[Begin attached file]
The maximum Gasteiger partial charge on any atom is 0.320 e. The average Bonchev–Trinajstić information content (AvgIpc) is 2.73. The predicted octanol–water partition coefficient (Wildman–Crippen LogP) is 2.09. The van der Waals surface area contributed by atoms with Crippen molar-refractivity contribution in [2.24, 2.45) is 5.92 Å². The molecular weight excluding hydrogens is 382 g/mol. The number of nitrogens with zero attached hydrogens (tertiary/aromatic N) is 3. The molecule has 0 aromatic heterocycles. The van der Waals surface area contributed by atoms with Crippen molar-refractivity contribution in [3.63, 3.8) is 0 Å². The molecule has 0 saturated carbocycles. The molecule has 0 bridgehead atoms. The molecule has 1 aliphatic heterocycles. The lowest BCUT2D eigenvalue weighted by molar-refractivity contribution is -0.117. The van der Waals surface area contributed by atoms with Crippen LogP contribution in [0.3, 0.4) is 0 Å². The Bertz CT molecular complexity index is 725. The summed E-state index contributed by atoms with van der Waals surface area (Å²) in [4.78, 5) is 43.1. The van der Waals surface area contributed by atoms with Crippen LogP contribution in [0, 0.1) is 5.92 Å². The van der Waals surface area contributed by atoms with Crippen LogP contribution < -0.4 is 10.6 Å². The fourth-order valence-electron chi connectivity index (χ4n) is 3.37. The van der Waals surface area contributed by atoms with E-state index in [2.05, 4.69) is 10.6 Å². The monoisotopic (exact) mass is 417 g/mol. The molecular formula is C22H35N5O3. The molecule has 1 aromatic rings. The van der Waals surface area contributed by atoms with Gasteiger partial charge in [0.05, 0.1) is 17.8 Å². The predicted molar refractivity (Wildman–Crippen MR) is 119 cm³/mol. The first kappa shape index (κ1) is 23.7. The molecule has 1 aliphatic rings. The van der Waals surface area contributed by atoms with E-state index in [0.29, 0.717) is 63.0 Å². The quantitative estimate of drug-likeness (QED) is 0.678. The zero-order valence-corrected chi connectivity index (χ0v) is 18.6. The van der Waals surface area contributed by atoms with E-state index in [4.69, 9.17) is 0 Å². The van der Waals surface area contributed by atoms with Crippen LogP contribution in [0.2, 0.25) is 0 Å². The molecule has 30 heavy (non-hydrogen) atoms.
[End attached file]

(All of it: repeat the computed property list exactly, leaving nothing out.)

The maximum Gasteiger partial charge on any atom is 0.320 e. The average Bonchev–Trinajstić information content (AvgIpc) is 2.73. The predicted octanol–water partition coefficient (Wildman–Crippen LogP) is 2.09. The van der Waals surface area contributed by atoms with Crippen molar-refractivity contribution in [2.24, 2.45) is 5.92 Å². The molecular weight excluding hydrogens is 382 g/mol. The number of nitrogens with zero attached hydrogens (tertiary/aromatic N) is 3. The molecule has 0 aromatic heterocycles. The van der Waals surface area contributed by atoms with Crippen molar-refractivity contribution in [3.63, 3.8) is 0 Å². The molecule has 0 saturated carbocycles. The molecule has 0 bridgehead atoms. The molecule has 1 aliphatic heterocycles. The lowest BCUT2D eigenvalue weighted by molar-refractivity contribution is -0.117. The van der Waals surface area contributed by atoms with Crippen LogP contribution in [0.3, 0.4) is 0 Å². The Bertz CT molecular complexity index is 725. The summed E-state index contributed by atoms with van der Waals surface area (Å²) in [4.78, 5) is 43.1. The van der Waals surface area contributed by atoms with Crippen LogP contribution in [0, 0.1) is 5.92 Å². The van der Waals surface area contributed by atoms with Crippen LogP contribution < -0.4 is 10.6 Å². The fourth-order valence-electron chi connectivity index (χ4n) is 3.37. The van der Waals surface area contributed by atoms with E-state index in [2.05, 4.69) is 10.6 Å². The monoisotopic (exact) mass is 417 g/mol. The molecular formula is C22H35N5O3. The molecule has 1 aromatic rings. The van der Waals surface area contributed by atoms with Gasteiger partial charge in [0.05, 0.1) is 17.8 Å². The predicted molar refractivity (Wildman–Crippen MR) is 119 cm³/mol. The first kappa shape index (κ1) is 23.7. The molecule has 1 aliphatic rings. The van der Waals surface area contributed by atoms with E-state index in [0.29, 0.717) is 63.0 Å². The quantitative estimate of drug-likeness (QED) is 0.678. The zero-order valence-corrected chi connectivity index (χ0v) is 18.6. The van der Waals surface area contributed by atoms with E-state index in [4.69, 9.17) is 0 Å². The van der Waals surface area contributed by atoms with Crippen LogP contribution in [0.2, 0.25) is 0 Å². The molecule has 30 heavy (non-hydrogen) atoms.